March set to break record

Belarus significantly augments potash fertiliser sales from early 2014
By Vladimir Khromov

“I think we’ve managed to reverse the situation and restore our sales. However, currency inflow is not yet sufficient, despite production and sales progressing — especially in March,” Alexander Lukashenko noted, at a meeting devoted to the efficient functioning of Belarus’ potash industry. The President added that 2013 had been difficult due to the owners and managers of Uralkali taking ‘an indecent position’ which brought great losses for the Belarusian company and Uralkali, as well as crashing the international potash market.

Mr. Lukashenko stated that, from October-December 2013, export volumes of potash fertilisers rose by 13 percent (on the same period of 2012). He emphasised that an even greater increase was recorded between January and February 2014: 25 percent (in comparison to the same period of 2013). “We think March will be a record high in terms of production and sale,” he added.

Nevertheless, the President is concerned that the inflow of foreign currency is yet to be restored. Mr. Lukashenko demanded a report on measures to increase foreign exchange earnings and raise distribution efficiency, and asked whether an optimal sales strategy had been developed (taking into account current trends on the international potash market). He also asked how Belarus’ pricing policy is calculated and how positions on key markets are being consolidated — particularly in Brazil, India and China.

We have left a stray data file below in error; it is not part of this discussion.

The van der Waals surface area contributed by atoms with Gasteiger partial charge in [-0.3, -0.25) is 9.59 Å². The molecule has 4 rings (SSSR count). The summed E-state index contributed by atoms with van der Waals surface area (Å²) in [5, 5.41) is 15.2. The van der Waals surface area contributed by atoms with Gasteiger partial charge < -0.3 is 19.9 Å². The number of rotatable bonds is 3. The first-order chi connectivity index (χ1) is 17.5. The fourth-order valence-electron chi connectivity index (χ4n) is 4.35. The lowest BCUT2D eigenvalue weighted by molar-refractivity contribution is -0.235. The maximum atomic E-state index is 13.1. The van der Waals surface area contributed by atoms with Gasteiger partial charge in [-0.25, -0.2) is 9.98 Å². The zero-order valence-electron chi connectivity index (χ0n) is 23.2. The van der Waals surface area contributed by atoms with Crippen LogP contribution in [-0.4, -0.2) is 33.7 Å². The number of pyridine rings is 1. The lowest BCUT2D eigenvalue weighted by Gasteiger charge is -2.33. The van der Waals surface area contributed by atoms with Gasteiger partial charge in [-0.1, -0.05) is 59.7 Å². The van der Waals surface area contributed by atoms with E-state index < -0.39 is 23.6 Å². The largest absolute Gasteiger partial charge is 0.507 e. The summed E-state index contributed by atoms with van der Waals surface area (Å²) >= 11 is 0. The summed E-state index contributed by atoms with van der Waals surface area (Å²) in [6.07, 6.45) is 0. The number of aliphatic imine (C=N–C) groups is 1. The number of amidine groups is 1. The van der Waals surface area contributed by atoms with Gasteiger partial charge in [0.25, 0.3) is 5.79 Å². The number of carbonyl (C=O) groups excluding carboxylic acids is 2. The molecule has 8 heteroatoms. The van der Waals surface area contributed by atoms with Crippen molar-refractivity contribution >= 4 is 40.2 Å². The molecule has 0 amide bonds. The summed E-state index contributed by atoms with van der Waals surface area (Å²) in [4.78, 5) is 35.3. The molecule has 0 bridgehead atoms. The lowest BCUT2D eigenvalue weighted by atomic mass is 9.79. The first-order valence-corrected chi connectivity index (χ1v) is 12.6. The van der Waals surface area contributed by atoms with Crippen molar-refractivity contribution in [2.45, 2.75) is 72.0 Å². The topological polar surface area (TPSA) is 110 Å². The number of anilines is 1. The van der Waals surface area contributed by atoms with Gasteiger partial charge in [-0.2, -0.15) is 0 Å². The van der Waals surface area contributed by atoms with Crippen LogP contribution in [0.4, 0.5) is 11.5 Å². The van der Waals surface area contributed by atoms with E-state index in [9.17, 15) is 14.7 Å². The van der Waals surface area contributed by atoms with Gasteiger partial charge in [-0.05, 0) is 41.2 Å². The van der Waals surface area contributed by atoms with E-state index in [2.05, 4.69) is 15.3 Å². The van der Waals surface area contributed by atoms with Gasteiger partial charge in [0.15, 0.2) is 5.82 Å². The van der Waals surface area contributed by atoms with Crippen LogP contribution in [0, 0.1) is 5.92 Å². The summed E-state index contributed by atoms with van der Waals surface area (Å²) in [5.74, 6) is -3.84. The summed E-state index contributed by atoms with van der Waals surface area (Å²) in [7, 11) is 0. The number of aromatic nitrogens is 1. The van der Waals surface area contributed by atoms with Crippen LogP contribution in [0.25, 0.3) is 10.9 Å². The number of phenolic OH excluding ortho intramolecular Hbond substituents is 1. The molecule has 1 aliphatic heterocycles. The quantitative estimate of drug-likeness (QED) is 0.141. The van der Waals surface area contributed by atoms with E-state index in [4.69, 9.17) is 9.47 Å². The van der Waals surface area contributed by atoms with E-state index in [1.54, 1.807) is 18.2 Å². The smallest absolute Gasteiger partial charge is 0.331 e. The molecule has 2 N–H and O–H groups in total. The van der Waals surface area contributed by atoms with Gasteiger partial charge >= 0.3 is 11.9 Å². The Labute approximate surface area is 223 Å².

The meeting aimed to analyse the present situation on the potash industry and to elaborate measures to enhance efficiency. Mr. Lukashenko asserted, “We should remember that the potash industry is one of the country’s largest currency earners for the budget.” The President is keen to gain a wider understanding of the issues currently facing the Belarusian potash industry as a new company is being set up, with a new deposit to develop. He underlined that Belarus will not be establishing joint ventures in Moscow to sell potash fertilisers, despite reports in the media of such a move to ‘restore a joint sales company and establish a new Moscow-based firm’. He explained, “I’m happy to assert that this is a lie! I heard this news from the media and wish to stress that no such joint company will be established in Moscow.” He admitted that Belarus is ready for talks — primarily, with Russian colleagues. “We’re ready to restore co-operation — as in the past. However, if any company of the kind is ever set up, it will be located in Minsk. We’ll found no foreign ventures, having learnt from bitter experience.”
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